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Protein-losing enteropathy


Protein-losing enteropathy is an abnormal loss of protein from the digestive tract. It can also refer to the inability of the digestive tract to absorb proteins.


There are many causes of protein-losing enteropathy. Conditions that cause serious inflammation in the intestines can lead to protein loss. Some of these are:

  • Bacteria or parasite infection of the intestines
  • Celiac sprue
  • Crohn disease
  • HIV infection
  • Lymphoma



Symptoms can include diarrhea, fever, and abdominal pain. Symptoms will depend on the disease that is causing the problem.


Exams and Tests


You may need tests that look at the intestinal tract. These may include a CT scan of the abdomen or an upper GI bowel series.

Other tests you may need include:

  • Colonoscopy
  • Esophagogastroduodenoscopy (EGD)
  • Small intestine biopsy
  • Alpha-1-antitrypsin test
  • Small bowel capsule endoscopy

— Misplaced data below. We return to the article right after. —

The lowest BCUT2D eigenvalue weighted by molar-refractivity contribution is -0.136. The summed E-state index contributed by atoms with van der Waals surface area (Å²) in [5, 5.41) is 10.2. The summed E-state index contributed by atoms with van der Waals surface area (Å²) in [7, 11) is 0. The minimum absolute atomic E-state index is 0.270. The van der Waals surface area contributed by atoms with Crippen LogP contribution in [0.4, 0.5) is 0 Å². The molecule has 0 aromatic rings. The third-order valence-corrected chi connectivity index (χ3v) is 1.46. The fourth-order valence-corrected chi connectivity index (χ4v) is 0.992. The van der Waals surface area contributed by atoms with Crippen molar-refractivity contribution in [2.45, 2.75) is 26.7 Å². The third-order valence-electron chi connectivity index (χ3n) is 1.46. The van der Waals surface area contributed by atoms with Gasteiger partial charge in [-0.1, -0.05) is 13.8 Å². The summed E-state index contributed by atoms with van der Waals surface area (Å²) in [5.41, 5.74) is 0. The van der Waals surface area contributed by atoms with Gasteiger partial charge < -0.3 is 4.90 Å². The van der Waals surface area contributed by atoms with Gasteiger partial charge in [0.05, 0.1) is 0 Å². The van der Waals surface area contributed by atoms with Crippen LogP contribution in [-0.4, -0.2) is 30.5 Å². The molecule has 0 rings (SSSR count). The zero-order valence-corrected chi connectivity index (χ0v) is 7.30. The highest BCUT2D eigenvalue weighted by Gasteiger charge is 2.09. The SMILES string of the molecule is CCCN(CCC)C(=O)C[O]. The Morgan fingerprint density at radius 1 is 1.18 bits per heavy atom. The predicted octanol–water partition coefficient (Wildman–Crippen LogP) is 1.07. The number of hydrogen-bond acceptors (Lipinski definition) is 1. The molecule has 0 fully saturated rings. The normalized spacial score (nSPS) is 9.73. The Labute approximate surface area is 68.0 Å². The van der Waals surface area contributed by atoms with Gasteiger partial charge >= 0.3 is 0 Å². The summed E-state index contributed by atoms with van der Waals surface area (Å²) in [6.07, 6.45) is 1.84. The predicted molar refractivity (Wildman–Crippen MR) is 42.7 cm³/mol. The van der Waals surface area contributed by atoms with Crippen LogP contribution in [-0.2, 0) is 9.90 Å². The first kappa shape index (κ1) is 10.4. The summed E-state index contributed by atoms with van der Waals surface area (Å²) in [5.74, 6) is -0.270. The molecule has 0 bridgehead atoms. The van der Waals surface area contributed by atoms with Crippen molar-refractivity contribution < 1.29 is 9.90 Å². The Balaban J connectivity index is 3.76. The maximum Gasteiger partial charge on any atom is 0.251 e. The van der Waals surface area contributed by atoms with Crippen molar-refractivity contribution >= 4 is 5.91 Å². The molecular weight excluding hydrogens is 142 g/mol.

• CT or MR enterography
  • Alpha-1-antitrypsin test




The health care provider will treat the condition that caused protein-losing enteropathy.




Greenwald DA. Protein losing gastroenteropathy. In: Feldman M, Friedman LS, Brandt LJ, eds. Sleisenger & Fordtran's Gastrointestinal and Liver Disease . 10th ed. Philadelphia, PA: Elsevier Saunders; 2016:chap 30.

Semrad CE. Approach to the patient with diarrhea and malabsorption. In: Goldman L, Schafer AI, eds. Goldman's Cecil Medicine . 25th ed. Philadelphia, PA: Elsevier Saunders; 2016:chap 140.


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            Review Date: 7/22/2016

            Reviewed By: Subodh K. Lal, MD, gastroenterologist with Gastrointestinal Specialists of Georgia, Austell, GA. Review provided by VeriMed Healthcare Network. Also reviewed by David Zieve, MD, MHA, Isla Ogilvie, PhD, and the A.D.A.M. Editorial team.

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